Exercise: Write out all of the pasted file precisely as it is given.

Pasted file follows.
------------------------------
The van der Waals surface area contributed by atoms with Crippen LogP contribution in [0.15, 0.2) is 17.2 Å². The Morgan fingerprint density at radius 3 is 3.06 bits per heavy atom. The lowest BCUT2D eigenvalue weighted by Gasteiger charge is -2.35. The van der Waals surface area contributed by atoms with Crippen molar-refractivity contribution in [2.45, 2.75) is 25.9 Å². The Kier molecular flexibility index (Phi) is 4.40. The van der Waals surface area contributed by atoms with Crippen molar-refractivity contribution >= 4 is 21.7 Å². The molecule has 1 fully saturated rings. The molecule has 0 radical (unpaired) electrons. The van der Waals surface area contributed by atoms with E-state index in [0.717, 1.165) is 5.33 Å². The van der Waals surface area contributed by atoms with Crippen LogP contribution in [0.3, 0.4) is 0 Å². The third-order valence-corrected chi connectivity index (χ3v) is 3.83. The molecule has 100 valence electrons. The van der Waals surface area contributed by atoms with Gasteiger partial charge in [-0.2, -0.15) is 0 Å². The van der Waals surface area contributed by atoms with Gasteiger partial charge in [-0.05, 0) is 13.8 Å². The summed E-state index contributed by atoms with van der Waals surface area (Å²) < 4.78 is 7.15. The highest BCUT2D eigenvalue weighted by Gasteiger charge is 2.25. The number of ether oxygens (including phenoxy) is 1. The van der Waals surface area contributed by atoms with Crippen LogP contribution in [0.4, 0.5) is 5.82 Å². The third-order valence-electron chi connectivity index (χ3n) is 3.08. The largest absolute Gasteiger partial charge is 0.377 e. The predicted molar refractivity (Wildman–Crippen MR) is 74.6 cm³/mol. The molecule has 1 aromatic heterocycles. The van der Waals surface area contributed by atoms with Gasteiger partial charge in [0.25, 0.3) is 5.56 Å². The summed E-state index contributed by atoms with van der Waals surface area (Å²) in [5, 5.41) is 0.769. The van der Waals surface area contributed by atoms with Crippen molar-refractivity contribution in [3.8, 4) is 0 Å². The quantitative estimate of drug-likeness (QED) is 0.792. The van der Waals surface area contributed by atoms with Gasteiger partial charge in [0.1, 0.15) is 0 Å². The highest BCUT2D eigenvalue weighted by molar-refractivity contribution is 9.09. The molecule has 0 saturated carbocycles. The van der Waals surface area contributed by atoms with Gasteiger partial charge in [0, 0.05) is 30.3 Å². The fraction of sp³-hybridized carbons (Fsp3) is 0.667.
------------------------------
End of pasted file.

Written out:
The van der Waals surface area contributed by atoms with Crippen LogP contribution in [0.15, 0.2) is 17.2 Å². The Morgan fingerprint density at radius 3 is 3.06 bits per heavy atom. The lowest BCUT2D eigenvalue weighted by Gasteiger charge is -2.35. The van der Waals surface area contributed by atoms with Crippen molar-refractivity contribution in [2.45, 2.75) is 25.9 Å². The Kier molecular flexibility index (Phi) is 4.40. The van der Waals surface area contributed by atoms with Crippen molar-refractivity contribution >= 4 is 21.7 Å². The molecule has 1 fully saturated rings. The molecule has 0 radical (unpaired) electrons. The van der Waals surface area contributed by atoms with E-state index in [0.717, 1.165) is 5.33 Å². The van der Waals surface area contributed by atoms with Crippen LogP contribution in [0.3, 0.4) is 0 Å². The third-order valence-corrected chi connectivity index (χ3v) is 3.83. The molecule has 100 valence electrons. The van der Waals surface area contributed by atoms with Gasteiger partial charge in [-0.2, -0.15) is 0 Å². The van der Waals surface area contributed by atoms with Gasteiger partial charge in [-0.05, 0) is 13.8 Å². The summed E-state index contributed by atoms with van der Waals surface area (Å²) < 4.78 is 7.15. The highest BCUT2D eigenvalue weighted by Gasteiger charge is 2.25. The number of ether oxygens (including phenoxy) is 1. The van der Waals surface area contributed by atoms with Crippen LogP contribution in [0.4, 0.5) is 5.82 Å². The third-order valence-electron chi connectivity index (χ3n) is 3.08. The largest absolute Gasteiger partial charge is 0.377 e. The predicted molar refractivity (Wildman–Crippen MR) is 74.6 cm³/mol. The molecule has 1 aromatic heterocycles. The van der Waals surface area contributed by atoms with Gasteiger partial charge in [0.25, 0.3) is 5.56 Å². The summed E-state index contributed by atoms with van der Waals surface area (Å²) in [5, 5.41) is 0.769. The van der Waals surface area contributed by atoms with Crippen molar-refractivity contribution in [3.8, 4) is 0 Å². The quantitative estimate of drug-likeness (QED) is 0.792. The van der Waals surface area contributed by atoms with Gasteiger partial charge in [0.1, 0.15) is 0 Å². The highest BCUT2D eigenvalue weighted by molar-refractivity contribution is 9.09. The molecule has 0 saturated carbocycles. The van der Waals surface area contributed by atoms with Gasteiger partial charge in [0, 0.05) is 30.3 Å². The fraction of sp³-hybridized carbons (Fsp3) is 0.667.